HOUSING DEFICIT

Developers fail to keep up with middle income housing demand

More people are moving into the middle income bracket but most project developments are not keeping up with the real demand

In Summary

•Middle-income population in Nairobi is expected to increase by 5.6 per cent to reach 250,000 households by 2024

•This is despite an estimated 3,000 housing units for the middle-income segment being produced annually in Nairobi

NEW IN TOWN: Blocks of apartments in Nakuru's Milimani estate.
NEW IN TOWN: Blocks of apartments in Nakuru's Milimani estate.
Image: RITA DAMARY

Real estate developers in Kenya are unable to keep up with  demand for middle income housing.

The country, enjoys an oversupply of high-end housing, yet there is increasing demand from potential homebuyers in the middle-income market segment.

Developers have  now been asked to capitalise on Kenya’s growing middle-income segment to boost gains.

"There is huge potential here that just needs to be unlocked," Mi Vida CEO Chris Coulson said.

 
 

A survey conducted by Mi Vida- the real estate arm of Actis and India’s largest real estate conglomerate Shapoorji Pallonji- shows the middle-income population in Nairobi is expected to increase by 5.6 per cent to reach 250,000 households by 2024.

This is despite an estimated 3,000 housing units for the middle-income segment being produced annually in Nairobi.

“More people are moving into the middle-income bracket but most project developments are not keeping up with the real demand,” Coulson said.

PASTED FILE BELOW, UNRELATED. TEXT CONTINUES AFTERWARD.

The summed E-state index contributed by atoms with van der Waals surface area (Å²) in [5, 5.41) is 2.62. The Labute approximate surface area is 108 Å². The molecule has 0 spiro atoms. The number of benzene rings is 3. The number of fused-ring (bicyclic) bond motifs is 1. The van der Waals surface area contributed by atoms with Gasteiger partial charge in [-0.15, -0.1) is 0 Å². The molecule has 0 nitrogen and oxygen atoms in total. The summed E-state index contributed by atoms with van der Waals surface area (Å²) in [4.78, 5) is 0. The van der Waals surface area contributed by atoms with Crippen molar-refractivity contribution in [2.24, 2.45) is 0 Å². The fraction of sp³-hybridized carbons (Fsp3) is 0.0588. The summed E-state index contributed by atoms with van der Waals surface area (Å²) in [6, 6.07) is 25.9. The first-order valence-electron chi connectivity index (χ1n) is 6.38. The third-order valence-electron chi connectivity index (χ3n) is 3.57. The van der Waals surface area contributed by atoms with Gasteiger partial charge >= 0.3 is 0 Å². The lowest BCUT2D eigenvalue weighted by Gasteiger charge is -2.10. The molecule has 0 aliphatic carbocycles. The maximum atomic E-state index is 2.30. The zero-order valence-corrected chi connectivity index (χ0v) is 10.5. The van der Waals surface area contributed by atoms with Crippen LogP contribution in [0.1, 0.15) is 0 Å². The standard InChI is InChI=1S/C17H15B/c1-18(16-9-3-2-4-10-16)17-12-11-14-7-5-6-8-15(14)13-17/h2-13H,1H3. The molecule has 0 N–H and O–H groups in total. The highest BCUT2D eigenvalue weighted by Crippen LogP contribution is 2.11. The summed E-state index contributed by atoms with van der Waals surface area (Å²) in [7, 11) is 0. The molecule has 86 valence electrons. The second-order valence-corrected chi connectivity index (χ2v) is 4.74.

He added that nodes such as Kilimani, Westlands, Parklands, Lavington, and Kileleshwa would continue to lose their attractiveness owing to supply concentration.

On the other hand, areas like Nairobi West, Roysambu and Ruaka- predominantly rental markets will continue to grow to meet the increasing demand for middle-income housing.

Coulson said that while there was room for middle-income housing development, there were still a number of bottlenecks that the state needed to address.

Among key issues in the real estate market are stalled projects as a result of delayed licensing processes by both county and national governments as well as poor financing structures with Kenyans unable to access mortgages.

 
 

“If we can get policies that can support mortgages then it will be good for developers because the demand is there,” he said.

According to the 2019 affordable housing yearbook published by Centre for Affordable Housing Finance (CHAF), only 26.1 per cent of urban dwellers own the houses they live in, the main constraint being access to financing instruments.

Data by the Central Bank of Kenya shows total outstanding mortgage debt stood at about Sh223 billion in 2017, or 2.7 per cent of GDP, with only 26,187 active mortgage loans.

Housing PS Charles Hinga has in the past indicated that 18,000 of these mortgages are on concessional rates to employees of banks, corporations or government.

Coulson said most Kenyans don’t have confidence in purchasing a new home, adding that in order to change this, the government needed to device a way to get lenders to reduce interest on mortgages to boost homeownership.

Banks are currently the main providers of mortgage finance with 77.5 per cent of all mortgage lending originating from six banks out of a total of 43 banking institutions in the country.